Adolis' slam, 8-run 5th lift Rangers in rivalry

August 29th, 2021

ARLINGTON -- Entering Sunday, the Rangers were the only team in the Major Leagues without a grand slam in 2021. In fact, they hadn’t hit a grand slam since 2019. Adolis García changed that by launching the first Rangers’ grand slam this season, igniting an eight-run fifth inning for Texas.

The fifth-inning outburst was just one chapter of the Rangers’ 13-2 blowout win over the Astros on Sunday afternoon at Globe Life Field.

“That [fifth inning] was huge,” said Rangers manager Chris Woodward. “We know how dangerous this lineup is. We were up 5-0, and then they scored two. It was a big inning for us to kind of come back. Even just scoring one there was big to let them know, ‘Hey, we're not going anywhere.’ We got some good pitches to hit, and Adolis capped it off right there with the grand slam.”

Woodward felt the execution was better across the board on Sunday, even as he’s seen progress over the last couple of weeks. The club’s 13 runs were the highest run total in almost two years, when Texas erupted for 16 against Kansas City in 2019.

Texas’ offense made itself known early and often, opening the game with three straight singles in a three-run first inning against Astros starter Zack Greinke. A Statcast-projected 450-foot solo shot from DJ Peters to lead off the fifth inning would eventually end Greinke’s day.

The Rangers weren’t done, as they went on to tag reliever Bryan Abreu for seven more runs on five hits. Texas scored more runs in the fifth inning (8) than they did in the previous two games against the Astros combined (6).

Every Rangers starter reached base on Sunday, with six batters notching multiple hits. García, who is already an AL Rookie of the Year candidate, had one of his best days at the plate, going 3-for-4 with a walk, a single, a double and a grand slam. Both he and Peters were a triple shy of the cycle.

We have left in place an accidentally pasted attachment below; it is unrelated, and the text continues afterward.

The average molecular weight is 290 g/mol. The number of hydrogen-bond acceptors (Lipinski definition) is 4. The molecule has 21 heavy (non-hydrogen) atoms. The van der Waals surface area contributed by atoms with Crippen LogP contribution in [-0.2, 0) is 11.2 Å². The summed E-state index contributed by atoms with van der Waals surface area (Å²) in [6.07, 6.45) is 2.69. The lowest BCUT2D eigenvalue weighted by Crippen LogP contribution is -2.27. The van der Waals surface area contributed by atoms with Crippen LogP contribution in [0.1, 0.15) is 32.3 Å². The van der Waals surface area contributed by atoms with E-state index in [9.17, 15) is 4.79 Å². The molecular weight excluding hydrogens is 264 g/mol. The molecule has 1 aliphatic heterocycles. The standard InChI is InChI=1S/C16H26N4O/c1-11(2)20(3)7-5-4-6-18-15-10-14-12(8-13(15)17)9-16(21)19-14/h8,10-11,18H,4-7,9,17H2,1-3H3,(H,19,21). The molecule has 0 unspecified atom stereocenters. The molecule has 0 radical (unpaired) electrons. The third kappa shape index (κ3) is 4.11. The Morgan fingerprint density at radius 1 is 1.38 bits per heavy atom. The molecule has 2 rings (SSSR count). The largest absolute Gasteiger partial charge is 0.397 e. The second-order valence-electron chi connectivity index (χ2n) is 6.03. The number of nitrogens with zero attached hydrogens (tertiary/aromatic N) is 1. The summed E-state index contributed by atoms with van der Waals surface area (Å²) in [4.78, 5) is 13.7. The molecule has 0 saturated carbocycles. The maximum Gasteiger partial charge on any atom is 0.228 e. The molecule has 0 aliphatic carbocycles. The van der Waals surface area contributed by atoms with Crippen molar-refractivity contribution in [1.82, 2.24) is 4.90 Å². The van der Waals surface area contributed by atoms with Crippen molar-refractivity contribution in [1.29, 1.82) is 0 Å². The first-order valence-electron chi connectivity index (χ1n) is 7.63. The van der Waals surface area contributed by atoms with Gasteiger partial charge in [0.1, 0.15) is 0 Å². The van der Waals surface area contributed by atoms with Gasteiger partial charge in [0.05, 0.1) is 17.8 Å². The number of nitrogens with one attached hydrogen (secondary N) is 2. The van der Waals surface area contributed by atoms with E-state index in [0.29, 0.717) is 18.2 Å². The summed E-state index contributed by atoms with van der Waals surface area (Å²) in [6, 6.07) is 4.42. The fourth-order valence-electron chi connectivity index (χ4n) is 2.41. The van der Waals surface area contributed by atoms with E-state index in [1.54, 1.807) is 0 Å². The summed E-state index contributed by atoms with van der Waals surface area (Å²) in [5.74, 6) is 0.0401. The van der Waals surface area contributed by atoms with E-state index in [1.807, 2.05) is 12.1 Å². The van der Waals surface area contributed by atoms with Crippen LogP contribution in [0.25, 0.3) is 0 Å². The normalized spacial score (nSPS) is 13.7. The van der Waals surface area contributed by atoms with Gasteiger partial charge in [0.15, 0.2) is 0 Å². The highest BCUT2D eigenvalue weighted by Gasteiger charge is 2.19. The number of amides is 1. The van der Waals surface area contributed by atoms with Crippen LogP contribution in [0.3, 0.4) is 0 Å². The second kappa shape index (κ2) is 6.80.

“The game plan was to make sure that we attacked the zone, because [the Astros pitchers] were going to be around the plate,” García said. “These guys throw a lot of strikes. So the plan was to attack the zone and not miss the pitches in the zone. It seemed like everybody came together today.”

That’s been a point of emphasis for García, as he’s struggled through a second-half slump coming off the All-Star Game. He’s hitting just .238 in August, but has recently reemerged with a .281/.313/.547 slash line over his last 15 games.

He worked with the Rangers hitting coaches in recent weeks, learning to adjust to the league as the league adjusts to him.

“I’ve been working on hitting the ball in the zone and focusing on making sure that I don’t miss my pitch,” García said. “That's basically what I’ve been trying to do lately and it seems to be working. The fundamental part of hitting is to be able to make adjustments [during the] season. That is part of becoming a big leaguer and being successful.”

And while the Rangers’ offense was the most notable part of the blowout victory, starting pitcher Taylor Hearn impressed on the other side of the scorecard. The 6-foot-6 lefty tossed four perfect innings to start the day before a solo homer from Yordan Alvarez opened up the scoring for Houston.

The Astros only scored one more run off Hearn. It was the first quality start of Hearn’s career as he went a season-high 6 2/3 innings on a career-high 89 pitches.

“Taylor’s been one of our biggest bright spots of the year,” Woodward said. “Just the composer I talk about a lot and his demeanor out there. He feels like he belongs. He’s got confidence. He's throwing the ball with a ton of conviction. We're really proud of him, because there's been a maturity to Taylor. He's always wanted to start and now that he's getting the opportunity, he goes out and pretty much dominates against probably the best lineup in the American League.”